War crimes is an ugly thing to be accused of, and it is fairly rare to see a world leader actually stand trial for them. As a matter of fact, former Liberian President Charles G. Taylor became the first leader to receive a war crime conviction since World War II. He was convicted of eleven very serious charges regarding the horrific civil war he played a part in that left 50,000 people dead in the process. The charges against Taylor were somewhat similar to some of the declarations about Joseph Kony in Uganda, a conflict that is still ongoing. Judge Richard Lussick issued a harsh sentence as Taylor stared at the floor. He elaborated on it by saying that the defendant was being found guilt of aiding some “of the most heinous and brutal crimes in human history.” The judge even recounted some of the terrible revelations that came in the testimony at the trial.
If there were a death penalty available in this situation, Taylor probably would have been in even graver danger. However, the judge sentenced him to fifty years in prison. The prosecution had requested he be sentenced to eighty years. The judge downgraded the sentence, calling eighty years “excessive.” However, the argument seems moot since Taylor is 64 years old. Either sentence will guarantee that he dies while incarcerated. Obviously, his lawyers plan to appeal.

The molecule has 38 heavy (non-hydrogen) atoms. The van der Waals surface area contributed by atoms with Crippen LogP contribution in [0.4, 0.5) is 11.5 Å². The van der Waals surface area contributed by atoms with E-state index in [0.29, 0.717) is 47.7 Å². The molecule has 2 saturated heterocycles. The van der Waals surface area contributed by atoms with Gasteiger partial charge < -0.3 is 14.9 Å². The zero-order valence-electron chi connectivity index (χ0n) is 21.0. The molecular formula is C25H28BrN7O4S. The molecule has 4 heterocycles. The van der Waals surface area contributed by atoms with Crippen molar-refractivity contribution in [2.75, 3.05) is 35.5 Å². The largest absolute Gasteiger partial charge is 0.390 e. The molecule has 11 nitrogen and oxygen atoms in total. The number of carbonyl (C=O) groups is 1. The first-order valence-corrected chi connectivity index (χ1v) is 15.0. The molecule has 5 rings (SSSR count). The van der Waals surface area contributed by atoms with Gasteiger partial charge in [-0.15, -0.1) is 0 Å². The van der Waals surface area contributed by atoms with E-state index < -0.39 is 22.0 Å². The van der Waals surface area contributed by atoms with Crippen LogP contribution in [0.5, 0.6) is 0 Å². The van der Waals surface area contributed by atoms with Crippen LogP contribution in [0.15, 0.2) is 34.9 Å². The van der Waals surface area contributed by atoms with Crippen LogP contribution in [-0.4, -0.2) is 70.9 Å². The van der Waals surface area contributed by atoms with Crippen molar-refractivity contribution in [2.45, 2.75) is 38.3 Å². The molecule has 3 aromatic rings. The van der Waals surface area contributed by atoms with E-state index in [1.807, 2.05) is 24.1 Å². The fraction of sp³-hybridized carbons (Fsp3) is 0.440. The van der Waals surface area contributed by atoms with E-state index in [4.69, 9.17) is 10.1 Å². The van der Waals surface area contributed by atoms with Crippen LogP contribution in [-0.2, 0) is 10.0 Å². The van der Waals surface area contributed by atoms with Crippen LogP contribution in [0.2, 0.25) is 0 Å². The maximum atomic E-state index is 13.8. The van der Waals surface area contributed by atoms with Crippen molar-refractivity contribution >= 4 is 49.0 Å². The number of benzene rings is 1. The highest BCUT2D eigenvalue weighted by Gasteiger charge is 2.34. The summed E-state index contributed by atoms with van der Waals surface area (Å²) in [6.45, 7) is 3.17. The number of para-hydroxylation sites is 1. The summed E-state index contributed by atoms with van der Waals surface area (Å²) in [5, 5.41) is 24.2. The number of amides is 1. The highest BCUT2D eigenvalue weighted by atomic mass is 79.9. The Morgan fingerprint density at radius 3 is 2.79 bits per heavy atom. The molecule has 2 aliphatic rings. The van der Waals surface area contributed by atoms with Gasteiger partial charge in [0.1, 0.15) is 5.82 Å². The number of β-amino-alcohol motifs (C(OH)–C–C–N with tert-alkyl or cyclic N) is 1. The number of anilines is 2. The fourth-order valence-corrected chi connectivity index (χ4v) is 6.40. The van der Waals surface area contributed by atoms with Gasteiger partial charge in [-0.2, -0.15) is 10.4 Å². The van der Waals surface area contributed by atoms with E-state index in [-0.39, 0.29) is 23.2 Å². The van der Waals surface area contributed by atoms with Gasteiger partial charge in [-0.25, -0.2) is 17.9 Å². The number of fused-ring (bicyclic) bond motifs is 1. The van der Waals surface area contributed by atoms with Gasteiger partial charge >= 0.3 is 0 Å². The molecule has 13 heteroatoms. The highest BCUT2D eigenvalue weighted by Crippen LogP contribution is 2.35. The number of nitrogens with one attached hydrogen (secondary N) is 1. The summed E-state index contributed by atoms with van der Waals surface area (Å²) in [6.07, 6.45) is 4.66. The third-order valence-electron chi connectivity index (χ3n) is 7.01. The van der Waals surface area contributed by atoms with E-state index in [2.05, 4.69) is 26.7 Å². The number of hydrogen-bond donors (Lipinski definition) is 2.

One of the charges has become a sort of cultural phenomenon, thanks to Hollywood movies and the media. That is what is referred to as a “blood diamond” plot. Sierra Leone is well known for its diamond riches, and Taylor was charged with using this source of wealthy of fuel violence in the civil war while socking away plenty of money for himself in the meantime. Taylor ruled Liberia from 1997 to 2003. He was finally arrested in 2006 on the war crime charges. Taylor said in court that he was a peacemaker and is part of a diabolical plan to tear apart African heads of state.